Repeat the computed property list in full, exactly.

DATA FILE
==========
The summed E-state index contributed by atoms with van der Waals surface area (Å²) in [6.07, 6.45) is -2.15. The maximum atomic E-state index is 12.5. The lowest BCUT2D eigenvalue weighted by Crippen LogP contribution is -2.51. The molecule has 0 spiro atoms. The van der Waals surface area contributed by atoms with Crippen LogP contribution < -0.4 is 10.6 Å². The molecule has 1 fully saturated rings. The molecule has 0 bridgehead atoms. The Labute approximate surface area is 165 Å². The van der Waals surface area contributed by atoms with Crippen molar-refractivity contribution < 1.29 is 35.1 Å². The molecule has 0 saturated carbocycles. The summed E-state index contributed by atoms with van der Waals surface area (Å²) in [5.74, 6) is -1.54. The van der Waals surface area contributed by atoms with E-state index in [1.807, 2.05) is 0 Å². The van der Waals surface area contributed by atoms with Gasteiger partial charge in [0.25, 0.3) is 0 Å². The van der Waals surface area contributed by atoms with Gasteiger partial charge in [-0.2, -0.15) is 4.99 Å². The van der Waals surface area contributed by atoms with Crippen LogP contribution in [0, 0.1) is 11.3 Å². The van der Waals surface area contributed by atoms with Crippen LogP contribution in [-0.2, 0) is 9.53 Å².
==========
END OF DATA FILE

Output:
The summed E-state index contributed by atoms with van der Waals surface area (Å²) in [6.07, 6.45) is -2.15. The maximum atomic E-state index is 12.5. The lowest BCUT2D eigenvalue weighted by Crippen LogP contribution is -2.51. The molecule has 0 spiro atoms. The van der Waals surface area contributed by atoms with Crippen LogP contribution < -0.4 is 10.6 Å². The molecule has 1 fully saturated rings. The molecule has 0 bridgehead atoms. The Labute approximate surface area is 165 Å². The van der Waals surface area contributed by atoms with Crippen molar-refractivity contribution < 1.29 is 35.1 Å². The molecule has 0 saturated carbocycles. The summed E-state index contributed by atoms with van der Waals surface area (Å²) in [5.74, 6) is -1.54. The van der Waals surface area contributed by atoms with E-state index in [1.807, 2.05) is 0 Å². The van der Waals surface area contributed by atoms with Gasteiger partial charge in [0.25, 0.3) is 0 Å². The van der Waals surface area contributed by atoms with Gasteiger partial charge in [-0.2, -0.15) is 4.99 Å². The van der Waals surface area contributed by atoms with Crippen LogP contribution in [0, 0.1) is 11.3 Å². The van der Waals surface area contributed by atoms with Crippen LogP contribution in [-0.2, 0) is 9.53 Å².